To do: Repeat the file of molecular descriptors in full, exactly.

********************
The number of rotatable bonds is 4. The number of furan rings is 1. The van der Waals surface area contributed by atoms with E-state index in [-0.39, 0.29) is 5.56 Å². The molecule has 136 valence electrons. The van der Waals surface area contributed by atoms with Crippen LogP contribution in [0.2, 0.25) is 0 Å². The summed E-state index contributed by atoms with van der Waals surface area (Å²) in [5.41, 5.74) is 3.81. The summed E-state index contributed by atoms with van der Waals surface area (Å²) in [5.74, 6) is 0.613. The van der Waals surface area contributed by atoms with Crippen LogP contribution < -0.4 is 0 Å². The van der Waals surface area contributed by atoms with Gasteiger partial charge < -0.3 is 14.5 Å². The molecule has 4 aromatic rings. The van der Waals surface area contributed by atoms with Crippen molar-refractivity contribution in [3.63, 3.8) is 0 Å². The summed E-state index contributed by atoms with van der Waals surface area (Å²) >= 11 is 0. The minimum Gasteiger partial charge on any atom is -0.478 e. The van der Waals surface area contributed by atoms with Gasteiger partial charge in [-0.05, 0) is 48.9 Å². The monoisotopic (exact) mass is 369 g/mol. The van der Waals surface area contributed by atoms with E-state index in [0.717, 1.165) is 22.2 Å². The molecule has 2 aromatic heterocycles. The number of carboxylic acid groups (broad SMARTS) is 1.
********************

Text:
The number of rotatable bonds is 4. The number of furan rings is 1. The van der Waals surface area contributed by atoms with E-state index in [-0.39, 0.29) is 5.56 Å². The molecule has 136 valence electrons. The van der Waals surface area contributed by atoms with Crippen LogP contribution in [0.2, 0.25) is 0 Å². The summed E-state index contributed by atoms with van der Waals surface area (Å²) in [5.41, 5.74) is 3.81. The summed E-state index contributed by atoms with van der Waals surface area (Å²) in [5.74, 6) is 0.613. The van der Waals surface area contributed by atoms with Crippen LogP contribution < -0.4 is 0 Å². The van der Waals surface area contributed by atoms with Gasteiger partial charge < -0.3 is 14.5 Å². The molecule has 4 aromatic rings. The van der Waals surface area contributed by atoms with Crippen molar-refractivity contribution in [3.63, 3.8) is 0 Å². The summed E-state index contributed by atoms with van der Waals surface area (Å²) >= 11 is 0. The minimum Gasteiger partial charge on any atom is -0.478 e. The van der Waals surface area contributed by atoms with Gasteiger partial charge in [-0.05, 0) is 48.9 Å². The monoisotopic (exact) mass is 369 g/mol. The van der Waals surface area contributed by atoms with E-state index in [0.717, 1.165) is 22.2 Å². The molecule has 2 aromatic heterocycles. The number of carboxylic acid groups (broad SMARTS) is 1.